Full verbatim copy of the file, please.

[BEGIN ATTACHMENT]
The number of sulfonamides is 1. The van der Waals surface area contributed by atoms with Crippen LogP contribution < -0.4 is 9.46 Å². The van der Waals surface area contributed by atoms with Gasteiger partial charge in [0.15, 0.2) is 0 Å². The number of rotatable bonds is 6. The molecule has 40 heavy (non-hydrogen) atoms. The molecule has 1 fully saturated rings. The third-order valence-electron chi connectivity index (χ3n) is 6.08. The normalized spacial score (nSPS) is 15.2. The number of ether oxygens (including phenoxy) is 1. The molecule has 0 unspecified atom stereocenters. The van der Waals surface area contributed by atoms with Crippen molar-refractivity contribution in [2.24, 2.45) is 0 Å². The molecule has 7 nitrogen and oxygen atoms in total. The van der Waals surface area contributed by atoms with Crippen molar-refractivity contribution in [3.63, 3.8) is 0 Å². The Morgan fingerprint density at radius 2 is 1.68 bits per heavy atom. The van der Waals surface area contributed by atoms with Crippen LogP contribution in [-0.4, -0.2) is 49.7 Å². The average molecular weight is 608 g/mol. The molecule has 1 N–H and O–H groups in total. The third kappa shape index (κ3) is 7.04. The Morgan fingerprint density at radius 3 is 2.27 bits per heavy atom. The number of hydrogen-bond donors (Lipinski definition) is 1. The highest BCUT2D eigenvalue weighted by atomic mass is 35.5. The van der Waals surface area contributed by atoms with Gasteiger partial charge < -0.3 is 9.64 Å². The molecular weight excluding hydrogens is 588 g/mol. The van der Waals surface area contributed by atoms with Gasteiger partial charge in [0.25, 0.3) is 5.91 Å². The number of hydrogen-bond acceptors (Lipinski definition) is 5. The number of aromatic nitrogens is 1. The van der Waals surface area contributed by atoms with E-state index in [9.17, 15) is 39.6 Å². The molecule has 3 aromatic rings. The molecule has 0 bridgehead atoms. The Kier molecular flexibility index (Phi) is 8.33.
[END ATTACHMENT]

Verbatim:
The number of sulfonamides is 1. The van der Waals surface area contributed by atoms with Crippen LogP contribution < -0.4 is 9.46 Å². The van der Waals surface area contributed by atoms with Gasteiger partial charge in [0.15, 0.2) is 0 Å². The number of rotatable bonds is 6. The molecule has 40 heavy (non-hydrogen) atoms. The molecule has 1 fully saturated rings. The third-order valence-electron chi connectivity index (χ3n) is 6.08. The normalized spacial score (nSPS) is 15.2. The number of ether oxygens (including phenoxy) is 1. The molecule has 0 unspecified atom stereocenters. The van der Waals surface area contributed by atoms with Crippen molar-refractivity contribution in [2.24, 2.45) is 0 Å². The molecule has 7 nitrogen and oxygen atoms in total. The van der Waals surface area contributed by atoms with Crippen molar-refractivity contribution in [3.63, 3.8) is 0 Å². The Morgan fingerprint density at radius 2 is 1.68 bits per heavy atom. The van der Waals surface area contributed by atoms with Crippen LogP contribution in [-0.4, -0.2) is 49.7 Å². The average molecular weight is 608 g/mol. The molecule has 1 N–H and O–H groups in total. The third kappa shape index (κ3) is 7.04. The Morgan fingerprint density at radius 3 is 2.27 bits per heavy atom. The number of hydrogen-bond donors (Lipinski definition) is 1. The highest BCUT2D eigenvalue weighted by atomic mass is 35.5. The van der Waals surface area contributed by atoms with Gasteiger partial charge < -0.3 is 9.64 Å². The molecular weight excluding hydrogens is 588 g/mol. The van der Waals surface area contributed by atoms with Gasteiger partial charge in [0.25, 0.3) is 5.91 Å². The number of hydrogen-bond acceptors (Lipinski definition) is 5. The number of aromatic nitrogens is 1. The van der Waals surface area contributed by atoms with E-state index in [9.17, 15) is 39.6 Å². The molecule has 3 aromatic rings. The molecule has 0 bridgehead atoms. The Kier molecular flexibility index (Phi) is 8.33.